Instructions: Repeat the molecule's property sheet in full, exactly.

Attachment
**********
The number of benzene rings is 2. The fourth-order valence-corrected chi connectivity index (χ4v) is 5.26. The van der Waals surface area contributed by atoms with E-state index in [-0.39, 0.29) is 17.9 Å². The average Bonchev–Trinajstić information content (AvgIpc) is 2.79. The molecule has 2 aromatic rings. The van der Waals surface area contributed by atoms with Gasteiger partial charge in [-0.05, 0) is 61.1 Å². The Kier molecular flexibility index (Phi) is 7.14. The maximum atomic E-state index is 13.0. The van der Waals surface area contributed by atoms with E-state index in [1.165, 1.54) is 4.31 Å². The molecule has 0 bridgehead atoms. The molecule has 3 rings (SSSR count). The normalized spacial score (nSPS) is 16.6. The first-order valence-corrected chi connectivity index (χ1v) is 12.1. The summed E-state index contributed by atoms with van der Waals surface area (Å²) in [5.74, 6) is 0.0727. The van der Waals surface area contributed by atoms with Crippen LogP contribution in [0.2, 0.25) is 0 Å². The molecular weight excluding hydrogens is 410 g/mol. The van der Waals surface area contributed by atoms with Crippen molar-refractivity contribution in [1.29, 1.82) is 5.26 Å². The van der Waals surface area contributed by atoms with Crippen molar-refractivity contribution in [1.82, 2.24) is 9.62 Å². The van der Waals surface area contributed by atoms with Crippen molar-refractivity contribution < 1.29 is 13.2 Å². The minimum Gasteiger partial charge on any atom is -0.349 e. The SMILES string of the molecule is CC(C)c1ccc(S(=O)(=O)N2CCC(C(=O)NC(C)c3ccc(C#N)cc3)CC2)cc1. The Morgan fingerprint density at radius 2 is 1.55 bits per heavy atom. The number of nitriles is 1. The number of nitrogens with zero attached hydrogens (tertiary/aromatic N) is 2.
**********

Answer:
The number of benzene rings is 2. The fourth-order valence-corrected chi connectivity index (χ4v) is 5.26. The van der Waals surface area contributed by atoms with E-state index in [-0.39, 0.29) is 17.9 Å². The average Bonchev–Trinajstić information content (AvgIpc) is 2.79. The molecule has 2 aromatic rings. The van der Waals surface area contributed by atoms with Gasteiger partial charge in [-0.05, 0) is 61.1 Å². The Kier molecular flexibility index (Phi) is 7.14. The maximum atomic E-state index is 13.0. The van der Waals surface area contributed by atoms with E-state index in [1.165, 1.54) is 4.31 Å². The molecule has 0 bridgehead atoms. The molecule has 3 rings (SSSR count). The normalized spacial score (nSPS) is 16.6. The first-order valence-corrected chi connectivity index (χ1v) is 12.1. The summed E-state index contributed by atoms with van der Waals surface area (Å²) in [5.74, 6) is 0.0727. The van der Waals surface area contributed by atoms with Crippen LogP contribution in [0.2, 0.25) is 0 Å². The molecular weight excluding hydrogens is 410 g/mol. The van der Waals surface area contributed by atoms with Crippen molar-refractivity contribution in [1.29, 1.82) is 5.26 Å². The van der Waals surface area contributed by atoms with Crippen molar-refractivity contribution in [1.82, 2.24) is 9.62 Å². The van der Waals surface area contributed by atoms with Crippen molar-refractivity contribution < 1.29 is 13.2 Å². The minimum Gasteiger partial charge on any atom is -0.349 e. The SMILES string of the molecule is CC(C)c1ccc(S(=O)(=O)N2CCC(C(=O)NC(C)c3ccc(C#N)cc3)CC2)cc1. The Morgan fingerprint density at radius 2 is 1.55 bits per heavy atom. The number of nitriles is 1. The number of nitrogens with zero attached hydrogens (tertiary/aromatic N) is 2.